Peterhof: the haunting beauty of Russia’s Versailles

(Photo credit: Maike Verlaat)

Besides the gorgeous Grand Palace, its surrounding park, and amazing views towards the Gulf of Finland, Peterhof is known for its fountains. So why go in winter when they are not functioning?

Yes, you guessed it: because you have the place for yourself. The first thing that pops up when researching the former summer palace of Peter the Great are hints about the crowds. If you want to avoid them and are not ready to get up at 4 in the morning to be the first in line, consider a trip off-season. Another plus: the Lower Gardens will be free of charge. Going in the warmer months between May and October, visitors will have to pay 500 roubles.

Once you set foot on the grounds, you’ll be surprised by Peterhof’s stunning beauty, even in the cold. The Peterhof Palace is in stark contrast with the actual town of Peterhof (known as Petergof by Russians) with its less-than-glamorous facade which you will see when you get to the Noviy Peterhof train station. The Upper Gardens at the ground entrance, however, succeed in building excitement the closer you get to the Grand Palace. Walking through the stunning pergola is like seeing the ghost of Peter the Great strolling through with a beautiful lady on his arm enjoying a private conversation.

Pergola at the Upper Gardens (Photo credit: Maike Verlaat)
Pergola at the Upper Gardens (Photo credit: Maike Verlaat)

Peter’s plan

Peter the Great did not initially intend for Peterhof to be as famous as it is today. The UNESCO World Heritage Site started out as the tsar’s retreat on his way back from Kotlin Island, where he built the commercial harbor for St Petersburg as waters close to the city were too shallow to serve this purpose. For his pleasure, he started the construction of a little palace right at the shoreline in 1714. As part of his Europeanisation of Russia, Peter named his villa “Monplaisir”, French for “my pleasure”.

With Monplaisir surrounded by the coast and forest alike, it’s not hard to see why Peter liked Peterhof so much that he decided to expand it based on the model of the French’s Versailles, with castles and gardens further inland. The Lower Gardens are just as fascinating in winter. With fewer people around, it gives you the chance to breathe and discover all the sights such as the Gothic Chapel, a large greenhouse, and the small dining cabin Hermitage.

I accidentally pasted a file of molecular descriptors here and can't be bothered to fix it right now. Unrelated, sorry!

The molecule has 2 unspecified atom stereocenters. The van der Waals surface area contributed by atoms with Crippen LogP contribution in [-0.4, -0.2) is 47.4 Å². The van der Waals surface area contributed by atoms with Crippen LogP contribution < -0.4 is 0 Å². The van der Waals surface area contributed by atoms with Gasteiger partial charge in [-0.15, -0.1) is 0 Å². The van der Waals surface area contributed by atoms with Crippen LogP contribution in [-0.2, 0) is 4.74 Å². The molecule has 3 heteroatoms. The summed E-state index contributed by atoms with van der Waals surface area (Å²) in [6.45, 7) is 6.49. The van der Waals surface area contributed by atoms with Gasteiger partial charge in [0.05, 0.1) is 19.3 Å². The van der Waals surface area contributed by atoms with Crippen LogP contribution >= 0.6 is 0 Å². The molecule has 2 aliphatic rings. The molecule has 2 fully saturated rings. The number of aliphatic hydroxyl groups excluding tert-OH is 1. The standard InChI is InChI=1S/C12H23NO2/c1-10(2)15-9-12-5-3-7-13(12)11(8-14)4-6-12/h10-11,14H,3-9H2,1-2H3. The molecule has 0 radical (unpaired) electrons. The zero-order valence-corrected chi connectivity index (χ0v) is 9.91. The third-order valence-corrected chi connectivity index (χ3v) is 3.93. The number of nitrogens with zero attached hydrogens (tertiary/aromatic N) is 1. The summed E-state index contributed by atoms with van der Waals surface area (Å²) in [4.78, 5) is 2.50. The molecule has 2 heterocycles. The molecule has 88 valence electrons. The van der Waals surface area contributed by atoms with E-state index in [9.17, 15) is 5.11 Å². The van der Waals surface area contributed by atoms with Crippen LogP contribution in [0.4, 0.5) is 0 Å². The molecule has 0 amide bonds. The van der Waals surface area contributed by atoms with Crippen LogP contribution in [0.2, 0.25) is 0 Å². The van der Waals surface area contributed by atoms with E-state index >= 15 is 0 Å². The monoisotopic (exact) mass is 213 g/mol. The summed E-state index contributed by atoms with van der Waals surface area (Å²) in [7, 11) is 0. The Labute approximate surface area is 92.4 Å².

The Grand Palace Museum

The prominence of the Grand Palace, as it is today, was not part of Peter’s initial plan. It was elevated later which also helps with the water pressure for the large fountain system. Don’t miss going inside, even if you are not a fan of museums. The approximately thirty rooms are rather small, so a tour won’t take too long. Filled with art and imposing furniture and decorations, every room is unique and themed in different ways. Especially outstanding is Peter’s Oak Study as well as the Chinese Study with jewel red and green walls. Since you are not allowed to block the rather narrow passage along the various chambers, going when there are less visitors will make your experience a lot more enjoyable.

So the next time you get the chance to go to Peterhof – just go, no matter which season it is.

View from The Grand Palace towards the water (Photo credit: Maike Verlaat)
View from The Grand Palace towards the water (Photo credit: Maike Verlaat)

How to get there

By Train
There are various options to get to Peterhof from St Petersburg. The fastest but most complicated way would be to take a commuter train from Baltiskiy Station to Noviy Peterhof which will take 45 minutes. A one-way ticket cost 58 roubles for adults and 29 roubles for students. Train schedules and tickets are available on this website. Unfortunately, there are no announcements or signs on the train, so watch the station names closely as they pass by. From there you can walk to the entrance in about 20 minutes. Otherwise, you can also take buses 350, 351, 352, 356 for five stops to get to Peterhof Palace.

By Bus
Alternatively, there are marshrutka minibuses running from Baltiskiy, Avtovo and Leninskiy Prospekt metro station directly to the park gates in Peterhof. Depending on traffic, buses will need about one hour and cost 60 – 70 roubles.

By Boat
If you decide to visit in summer, you can also take a hydrofoil for 30 minutes from Admiralteyskaya Naberezhnaya across the Gulf of Finland all the way to the Lower Park in Peterhof. The round-trip costs 750 roubles.

Check out Peterhof under a blanket of snow:


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